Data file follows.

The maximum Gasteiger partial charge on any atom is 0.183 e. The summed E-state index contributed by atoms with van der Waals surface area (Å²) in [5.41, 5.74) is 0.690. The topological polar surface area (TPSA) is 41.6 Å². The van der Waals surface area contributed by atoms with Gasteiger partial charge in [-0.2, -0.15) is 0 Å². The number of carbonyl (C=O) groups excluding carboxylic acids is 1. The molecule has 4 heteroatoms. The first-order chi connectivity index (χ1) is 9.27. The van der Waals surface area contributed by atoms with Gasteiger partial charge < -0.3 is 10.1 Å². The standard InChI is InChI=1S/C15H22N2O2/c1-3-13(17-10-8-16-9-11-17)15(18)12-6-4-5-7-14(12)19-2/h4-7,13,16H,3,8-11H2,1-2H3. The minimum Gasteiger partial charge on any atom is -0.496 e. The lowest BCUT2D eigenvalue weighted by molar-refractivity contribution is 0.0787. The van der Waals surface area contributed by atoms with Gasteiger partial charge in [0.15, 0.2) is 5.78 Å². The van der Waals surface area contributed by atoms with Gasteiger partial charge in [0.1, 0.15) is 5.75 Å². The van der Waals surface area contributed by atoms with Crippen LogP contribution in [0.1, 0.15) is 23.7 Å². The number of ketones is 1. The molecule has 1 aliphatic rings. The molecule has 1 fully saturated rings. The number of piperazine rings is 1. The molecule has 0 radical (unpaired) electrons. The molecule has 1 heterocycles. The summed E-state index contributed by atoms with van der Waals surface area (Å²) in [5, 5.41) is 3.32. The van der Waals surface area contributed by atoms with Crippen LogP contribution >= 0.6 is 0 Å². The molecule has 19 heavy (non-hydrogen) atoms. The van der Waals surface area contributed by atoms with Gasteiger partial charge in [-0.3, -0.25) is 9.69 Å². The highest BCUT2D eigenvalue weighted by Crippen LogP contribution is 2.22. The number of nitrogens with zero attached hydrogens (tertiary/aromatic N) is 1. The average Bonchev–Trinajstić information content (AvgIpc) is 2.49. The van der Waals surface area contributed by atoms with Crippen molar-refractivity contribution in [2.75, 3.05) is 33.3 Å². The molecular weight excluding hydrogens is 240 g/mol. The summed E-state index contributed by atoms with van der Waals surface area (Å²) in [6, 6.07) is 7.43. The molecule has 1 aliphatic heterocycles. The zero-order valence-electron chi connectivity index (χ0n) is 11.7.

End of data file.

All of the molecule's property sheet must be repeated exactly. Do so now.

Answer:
The maximum Gasteiger partial charge on any atom is 0.183 e. The summed E-state index contributed by atoms with van der Waals surface area (Å²) in [5.41, 5.74) is 0.690. The topological polar surface area (TPSA) is 41.6 Å². The van der Waals surface area contributed by atoms with Gasteiger partial charge in [-0.2, -0.15) is 0 Å². The number of carbonyl (C=O) groups excluding carboxylic acids is 1. The molecule has 4 heteroatoms. The first-order chi connectivity index (χ1) is 9.27. The van der Waals surface area contributed by atoms with Gasteiger partial charge < -0.3 is 10.1 Å². The standard InChI is InChI=1S/C15H22N2O2/c1-3-13(17-10-8-16-9-11-17)15(18)12-6-4-5-7-14(12)19-2/h4-7,13,16H,3,8-11H2,1-2H3. The minimum Gasteiger partial charge on any atom is -0.496 e. The lowest BCUT2D eigenvalue weighted by molar-refractivity contribution is 0.0787. The van der Waals surface area contributed by atoms with Gasteiger partial charge in [0.15, 0.2) is 5.78 Å². The van der Waals surface area contributed by atoms with Gasteiger partial charge in [0.1, 0.15) is 5.75 Å². The van der Waals surface area contributed by atoms with Crippen LogP contribution in [0.1, 0.15) is 23.7 Å². The number of ketones is 1. The molecule has 1 aliphatic rings. The molecule has 1 fully saturated rings. The number of piperazine rings is 1. The molecule has 0 radical (unpaired) electrons. The molecule has 1 heterocycles. The summed E-state index contributed by atoms with van der Waals surface area (Å²) in [5, 5.41) is 3.32. The van der Waals surface area contributed by atoms with Crippen LogP contribution >= 0.6 is 0 Å². The molecule has 19 heavy (non-hydrogen) atoms. The van der Waals surface area contributed by atoms with Gasteiger partial charge in [-0.3, -0.25) is 9.69 Å². The highest BCUT2D eigenvalue weighted by Crippen LogP contribution is 2.22. The number of nitrogens with zero attached hydrogens (tertiary/aromatic N) is 1. The average Bonchev–Trinajstić information content (AvgIpc) is 2.49. The van der Waals surface area contributed by atoms with Crippen molar-refractivity contribution in [2.75, 3.05) is 33.3 Å². The molecular weight excluding hydrogens is 240 g/mol. The summed E-state index contributed by atoms with van der Waals surface area (Å²) in [6, 6.07) is 7.43. The molecule has 1 aliphatic heterocycles. The zero-order valence-electron chi connectivity index (χ0n) is 11.7.